ER got me thinking. Again. How do we determine the relative worth of any human life at any given time?
Is the perpetrator of a horrific crime of less intrinsic worth than those of his or her victims? As a practical matter - and I do not mean this lightly - it might be necessary to kill another human being to prevent the deaths of others. Does this mean, however, that this killing is morally justifiable? Does it lessen the burden of responsibility that exists upon the one who kills the perpetrator?
Sometime between the fall of 1993 and spring of 1994 (it had to be then, because I saw it when we lived in Washington), Lisa and I watched an NBC Nightline special on Jeffrey Dahmer. Journalists and producers had managed to piece together a portrait of this cannibalistic serial killer, from his earliest murder as a troubled eighteen year old until his self-confessed multiple slayings and incarceration, and the end result for me was to transform my own view of him from some kind of fiend in to a sad, troubled man whose life might have been different had those closest to him acted on his pleas for help. He may have spent many years institutionalized as a potential danger to himself and others, but his victims would still be alive, as would he. Somehow, the more I learned about Dahmer, the more human he became, the more explicable became his crimes, and the more compassion I felt for him.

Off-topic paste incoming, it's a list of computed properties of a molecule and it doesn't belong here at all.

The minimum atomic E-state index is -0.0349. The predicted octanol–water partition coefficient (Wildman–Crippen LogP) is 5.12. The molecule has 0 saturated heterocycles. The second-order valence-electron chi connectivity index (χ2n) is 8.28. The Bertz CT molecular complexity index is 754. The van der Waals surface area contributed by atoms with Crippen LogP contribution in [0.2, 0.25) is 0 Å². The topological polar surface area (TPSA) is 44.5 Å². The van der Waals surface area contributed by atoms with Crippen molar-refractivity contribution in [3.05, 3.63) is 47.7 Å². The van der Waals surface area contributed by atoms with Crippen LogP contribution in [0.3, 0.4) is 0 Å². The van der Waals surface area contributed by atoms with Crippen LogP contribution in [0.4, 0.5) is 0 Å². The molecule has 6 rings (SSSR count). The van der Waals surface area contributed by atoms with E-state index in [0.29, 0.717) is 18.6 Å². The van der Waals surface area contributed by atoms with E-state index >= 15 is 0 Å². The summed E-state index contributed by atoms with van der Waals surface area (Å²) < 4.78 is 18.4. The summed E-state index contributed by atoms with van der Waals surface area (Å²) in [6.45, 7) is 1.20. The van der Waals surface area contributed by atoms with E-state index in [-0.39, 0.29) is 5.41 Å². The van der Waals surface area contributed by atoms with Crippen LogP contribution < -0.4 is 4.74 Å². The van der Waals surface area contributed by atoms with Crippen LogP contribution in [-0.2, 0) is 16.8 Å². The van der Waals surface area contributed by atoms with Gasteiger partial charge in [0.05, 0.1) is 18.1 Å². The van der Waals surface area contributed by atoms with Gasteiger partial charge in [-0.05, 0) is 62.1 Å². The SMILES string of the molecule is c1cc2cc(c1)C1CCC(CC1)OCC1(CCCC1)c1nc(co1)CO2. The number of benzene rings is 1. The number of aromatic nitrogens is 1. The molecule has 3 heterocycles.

I mentioned in comments over at ER's post that a young woman I once knew sat up with Ted Bundy's mother the night he was executed. It took a long time for the meaning of that to sink in, but sink in it did. These men who committed these horrible crimes were, for all they were disturbed, even deranged, still men - in Bundy's case with a mother who had to live with the fact that her son had done horrible things to countless women, over and over again, on a compulsion that drove him even as he knew the authorities were closing in. The short version of all this is that I no longer think of such individuals as "monsters", a term that at once dehumanizes them and elevates my own moral standing, and distances their actions from any set of actions I could possibly perform. They are human beings. Their crimes are within the realm of possibility for any human being, for all that they are evil.
I do not believe there is any moral calculus that can determine the absolute value of any human life, even in the midst of a horror such as a church shooting, or a serial killer in the midst of destroying a human life. I think we are all convicted by the example of the Amish actively forgiving the young man who killed several students at one of their schools. Yet, it is inarguable that it might be necessary, in the heat of the moment, to destroy the life of one person to save the lives of others. Should we, however, surrender to this practical necessity and call it a moral act?
I do not have an answer to this question; I honestly doubt there is an answer to it.